Chapter # 5 Paragraph # 2 Study # 5
May 16, 2006
Lincolnton, N.C.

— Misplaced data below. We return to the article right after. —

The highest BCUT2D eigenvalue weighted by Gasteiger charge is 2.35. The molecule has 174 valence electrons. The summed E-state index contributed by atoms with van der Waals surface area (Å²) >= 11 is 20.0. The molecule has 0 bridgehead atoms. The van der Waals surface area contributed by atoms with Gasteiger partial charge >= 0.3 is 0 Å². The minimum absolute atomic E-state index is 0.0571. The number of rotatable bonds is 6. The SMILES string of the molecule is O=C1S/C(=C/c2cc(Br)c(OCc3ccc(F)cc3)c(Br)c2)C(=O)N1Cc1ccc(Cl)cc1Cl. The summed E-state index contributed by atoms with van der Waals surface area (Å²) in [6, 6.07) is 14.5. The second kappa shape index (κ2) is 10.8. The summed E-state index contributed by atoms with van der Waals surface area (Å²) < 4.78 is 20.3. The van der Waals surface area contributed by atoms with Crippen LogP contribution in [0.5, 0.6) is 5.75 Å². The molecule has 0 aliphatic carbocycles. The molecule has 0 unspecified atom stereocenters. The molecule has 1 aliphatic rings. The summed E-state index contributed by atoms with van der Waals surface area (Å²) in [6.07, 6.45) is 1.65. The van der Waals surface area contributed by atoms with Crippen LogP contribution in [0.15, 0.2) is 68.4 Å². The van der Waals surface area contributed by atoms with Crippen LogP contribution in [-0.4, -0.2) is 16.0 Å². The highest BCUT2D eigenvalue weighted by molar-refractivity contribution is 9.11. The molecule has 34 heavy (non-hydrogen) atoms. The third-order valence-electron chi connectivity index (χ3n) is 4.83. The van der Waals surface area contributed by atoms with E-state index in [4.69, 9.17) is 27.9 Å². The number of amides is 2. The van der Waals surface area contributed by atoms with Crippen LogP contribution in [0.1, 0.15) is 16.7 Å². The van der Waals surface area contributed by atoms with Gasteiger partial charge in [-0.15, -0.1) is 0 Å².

<220> Thesis: The distinctiveness of the grace-gift. Introduction: In our last study we attempted to follow Paul's thinking as he set about to enable us to understand Adam as a "type" of Christ. The difficulty in "following" exists in the fact that Adam and Christ were extremely different, so to make the one a "type" of the other has many "qualifications". Paul's overall point is that Adam is a type of Christ in that he is the human race that sprang from his procreative capacities and Christ is the human race that springs from His recreative capacities. The claim that the two are the races they produce is a major stumbling block to our understanding because we each exist as discernible individuals. But, just as "individuality" does not exist in Deity as a "polytheistic" reality, neither does "individuality" exist in humanity as a "polyhumanity" reality. In other words, the "individuality" exists under the absolute dominion of the "unity" so that no matter how many "individuals" there may be, all are "essentially" the same. And, since they are "essentially" the same, they all have the same fundamental attributes and produce the same fundamental results. So, when Adam sinned, the entire race not only sinned, but became essentially sinners. And, when Christ did the Father's will, His entire race not only did the Father's will, but became essentially saints. There is a lot of mystery here for two reasons. First, the end result of Christ's activity is not yet a fully historical reality/experience: we are not yet what we shall be. In a sense, we are still "in the womb" as a metaphor for the "pre-final-reality" that "birth" will bring. And, second, we have been immersed in "individuality thinking" for thousands of years -- Adam essentially rejected his "unity" with God so that he could be "his own person" and the consequence of his rejection has been that everyone of his offspring is seriously and essentially committed to being "his own person". But, there is a powerful and unarguable clarity in the reality of our experience: it is an inescapable reality that we all die (there has to be a reason for this) and that we are all naturally sinners (there has to be a reason for this as well). And, it is upon these undeniable facts of experience that Paul launches his "typology of Adam and Christ". So, this evening we are going to attempt to continue to follow Paul's thinking as he sets about to explain the "qualifications" of the "typology". The first of these "qualifications" is the significant distinction between the "roots" of the impact of the "type" and the "antitype". The root of Adam's impact was his "stumbling into aggression against God". The root of Christ's impact is what our translators call the "free gift". There is a significant problem here, so we are going to zero in on what the "free gift" means.